F2fs flash-friendly filesystem integrated into Linux
Linus Torvalds has integrated code to support the F2fs filesystem into the Linux kernel's main development branch; this branch is currently used to prepare Linux 3.8 (1, 2, 3). Introduced in October, F2fs is a filesystem that was mainly developed by Samsung employees and is specially tailored for storage media that use flash memory chips and a rather simple Flash Translation Layer (FTL) – for example USB flash drives, memory cards (eMMC, SD cards, ...) and the storage media that are included in cameras, tablets and smartphones.
F2fs is a Log-structured File System (LFS). Like Btrfs, such filesystems use Copy-on-Write (COW) – when a file is overwritten, the filesystem will, therefore, store the new data in a different place and delete the reference to the old data. However, unlike Btrfs or Ext4, F2fs fills up storage media sequentially, always saving new data behind the most recently stored data with no regard for fragmentation. Only once it has reached the end of the storage medium will it start again at the beginning and use any newly deallocated areas to store further data.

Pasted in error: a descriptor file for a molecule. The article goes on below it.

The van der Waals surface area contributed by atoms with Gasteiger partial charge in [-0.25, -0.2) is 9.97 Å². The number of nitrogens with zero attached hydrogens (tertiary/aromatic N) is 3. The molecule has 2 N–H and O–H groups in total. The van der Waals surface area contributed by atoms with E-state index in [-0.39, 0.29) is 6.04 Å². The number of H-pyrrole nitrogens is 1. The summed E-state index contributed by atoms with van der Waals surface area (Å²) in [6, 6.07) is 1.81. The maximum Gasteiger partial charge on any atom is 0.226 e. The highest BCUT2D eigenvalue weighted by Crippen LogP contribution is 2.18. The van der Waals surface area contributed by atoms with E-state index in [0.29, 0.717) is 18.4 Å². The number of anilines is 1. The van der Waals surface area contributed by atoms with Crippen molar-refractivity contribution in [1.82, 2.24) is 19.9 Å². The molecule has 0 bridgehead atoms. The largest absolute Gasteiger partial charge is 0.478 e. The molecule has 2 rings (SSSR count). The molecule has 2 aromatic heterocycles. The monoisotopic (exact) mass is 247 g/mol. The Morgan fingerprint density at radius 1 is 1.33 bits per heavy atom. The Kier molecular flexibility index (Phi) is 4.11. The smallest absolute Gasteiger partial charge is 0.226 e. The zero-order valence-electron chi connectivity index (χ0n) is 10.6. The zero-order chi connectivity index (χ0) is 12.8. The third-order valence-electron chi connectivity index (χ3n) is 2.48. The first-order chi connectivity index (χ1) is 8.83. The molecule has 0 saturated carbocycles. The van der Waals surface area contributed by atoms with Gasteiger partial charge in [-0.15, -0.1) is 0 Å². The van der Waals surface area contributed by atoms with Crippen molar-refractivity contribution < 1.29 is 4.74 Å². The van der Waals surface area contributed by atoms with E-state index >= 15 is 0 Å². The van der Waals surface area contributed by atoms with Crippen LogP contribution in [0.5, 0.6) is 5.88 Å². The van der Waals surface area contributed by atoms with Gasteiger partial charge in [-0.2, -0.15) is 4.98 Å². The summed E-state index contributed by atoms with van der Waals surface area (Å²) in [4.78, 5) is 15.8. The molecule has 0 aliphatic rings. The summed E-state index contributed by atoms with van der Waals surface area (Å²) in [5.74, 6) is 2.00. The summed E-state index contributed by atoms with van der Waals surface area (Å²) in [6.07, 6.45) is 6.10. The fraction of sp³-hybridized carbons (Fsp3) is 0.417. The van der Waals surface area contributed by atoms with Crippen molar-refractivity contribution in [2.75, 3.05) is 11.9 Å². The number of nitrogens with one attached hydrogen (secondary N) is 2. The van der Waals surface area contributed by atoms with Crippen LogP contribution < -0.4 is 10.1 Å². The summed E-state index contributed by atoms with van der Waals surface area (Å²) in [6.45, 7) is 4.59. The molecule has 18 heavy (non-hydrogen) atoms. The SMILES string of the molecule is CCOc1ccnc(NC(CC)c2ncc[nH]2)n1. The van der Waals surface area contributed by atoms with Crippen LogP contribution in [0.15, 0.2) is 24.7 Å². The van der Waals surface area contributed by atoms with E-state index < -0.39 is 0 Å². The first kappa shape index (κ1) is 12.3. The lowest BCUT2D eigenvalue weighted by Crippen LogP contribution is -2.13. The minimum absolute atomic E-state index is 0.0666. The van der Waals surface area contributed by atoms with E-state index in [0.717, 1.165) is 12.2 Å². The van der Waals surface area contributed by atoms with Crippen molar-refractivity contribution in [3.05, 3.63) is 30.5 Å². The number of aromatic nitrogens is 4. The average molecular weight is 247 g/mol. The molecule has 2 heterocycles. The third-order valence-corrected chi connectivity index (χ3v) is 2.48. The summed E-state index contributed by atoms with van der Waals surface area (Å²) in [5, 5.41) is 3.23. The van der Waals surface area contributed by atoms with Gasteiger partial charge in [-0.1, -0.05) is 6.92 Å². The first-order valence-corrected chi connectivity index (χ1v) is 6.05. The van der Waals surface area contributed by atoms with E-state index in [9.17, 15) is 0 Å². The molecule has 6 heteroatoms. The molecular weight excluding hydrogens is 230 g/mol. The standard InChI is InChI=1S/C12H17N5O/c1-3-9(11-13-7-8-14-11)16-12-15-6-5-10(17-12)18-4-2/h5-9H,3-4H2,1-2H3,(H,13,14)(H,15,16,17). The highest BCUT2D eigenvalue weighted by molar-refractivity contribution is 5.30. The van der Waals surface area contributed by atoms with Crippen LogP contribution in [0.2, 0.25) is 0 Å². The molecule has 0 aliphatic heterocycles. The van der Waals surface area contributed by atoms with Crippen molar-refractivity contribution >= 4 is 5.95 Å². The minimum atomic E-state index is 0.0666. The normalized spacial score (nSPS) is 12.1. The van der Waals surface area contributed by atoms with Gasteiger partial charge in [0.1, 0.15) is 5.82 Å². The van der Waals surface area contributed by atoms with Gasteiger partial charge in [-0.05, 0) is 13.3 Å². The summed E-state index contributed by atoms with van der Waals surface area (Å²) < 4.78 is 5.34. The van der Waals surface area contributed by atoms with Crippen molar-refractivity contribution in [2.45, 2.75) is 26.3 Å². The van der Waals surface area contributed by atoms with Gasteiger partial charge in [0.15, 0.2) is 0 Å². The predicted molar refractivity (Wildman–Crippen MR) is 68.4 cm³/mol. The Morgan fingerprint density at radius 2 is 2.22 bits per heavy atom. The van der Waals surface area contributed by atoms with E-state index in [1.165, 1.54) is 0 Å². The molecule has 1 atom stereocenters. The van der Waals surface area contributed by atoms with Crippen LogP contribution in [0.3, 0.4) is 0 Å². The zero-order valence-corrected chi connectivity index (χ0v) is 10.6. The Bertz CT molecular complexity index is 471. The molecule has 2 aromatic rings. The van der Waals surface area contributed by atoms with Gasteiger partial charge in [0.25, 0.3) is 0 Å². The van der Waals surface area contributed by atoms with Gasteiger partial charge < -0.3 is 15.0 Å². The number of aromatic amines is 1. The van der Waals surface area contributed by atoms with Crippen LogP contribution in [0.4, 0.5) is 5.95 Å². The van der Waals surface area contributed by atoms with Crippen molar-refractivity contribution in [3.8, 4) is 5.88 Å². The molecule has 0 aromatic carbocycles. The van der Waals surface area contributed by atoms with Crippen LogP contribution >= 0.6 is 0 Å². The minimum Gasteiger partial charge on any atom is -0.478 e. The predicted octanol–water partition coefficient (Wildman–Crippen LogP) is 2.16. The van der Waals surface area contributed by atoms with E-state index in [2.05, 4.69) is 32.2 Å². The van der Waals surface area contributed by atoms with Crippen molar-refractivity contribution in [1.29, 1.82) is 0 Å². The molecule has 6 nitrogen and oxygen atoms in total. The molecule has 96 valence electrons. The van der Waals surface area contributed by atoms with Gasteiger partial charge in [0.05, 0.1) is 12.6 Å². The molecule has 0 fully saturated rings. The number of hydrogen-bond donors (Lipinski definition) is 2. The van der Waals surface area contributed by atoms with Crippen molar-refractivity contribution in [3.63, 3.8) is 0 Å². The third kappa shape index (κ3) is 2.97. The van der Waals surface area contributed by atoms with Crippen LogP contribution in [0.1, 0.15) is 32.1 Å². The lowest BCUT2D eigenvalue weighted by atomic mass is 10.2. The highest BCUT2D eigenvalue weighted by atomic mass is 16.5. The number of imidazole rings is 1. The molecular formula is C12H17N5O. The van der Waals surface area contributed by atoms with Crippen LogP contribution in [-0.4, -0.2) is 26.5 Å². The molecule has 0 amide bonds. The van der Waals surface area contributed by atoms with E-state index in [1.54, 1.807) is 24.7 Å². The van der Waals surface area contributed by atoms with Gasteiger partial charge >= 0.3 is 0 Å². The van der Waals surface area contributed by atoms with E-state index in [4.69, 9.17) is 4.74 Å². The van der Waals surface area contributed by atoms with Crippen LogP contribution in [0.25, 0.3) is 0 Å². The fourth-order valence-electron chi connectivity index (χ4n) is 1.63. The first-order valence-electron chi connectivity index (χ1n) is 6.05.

Similar mechanisms are also used by the Flash Translation Layer of flash storage media – for example, in order to ensure that flash chips are evenly used because they only tolerate a limited number of writes. Some of the approaches used in F2fs aim to ensure harmonious relations between the filesystem and the Flash Translation Layer; F2fs is also designed to avoid various known LFS filesystem issues. Further details on F2fs can be found in the related kernel documentation and in an article on LWN.net; the article was written by Neil Brown, who maintains the kernel's MD software RAID code and mdadm.
The "f2fs-tools" userspace tools for implementing F2fs disks are available at kernel.org. The filesystem is only one of many improvements Linus Torvalds has integrated into the main development branch since the release of Linux 3.7. The "merge window" phase in which Torvalds integrates the majority of a new version's major new features usually lasts two weeks; therefore, the Linux 3.8 merge window will probably close this weekend. Only corrections and minor harmless adjustments will be made to the main development branch after this time; if the kernel developers keep to their usual rhythm, Linux 3.8 should arrive in February.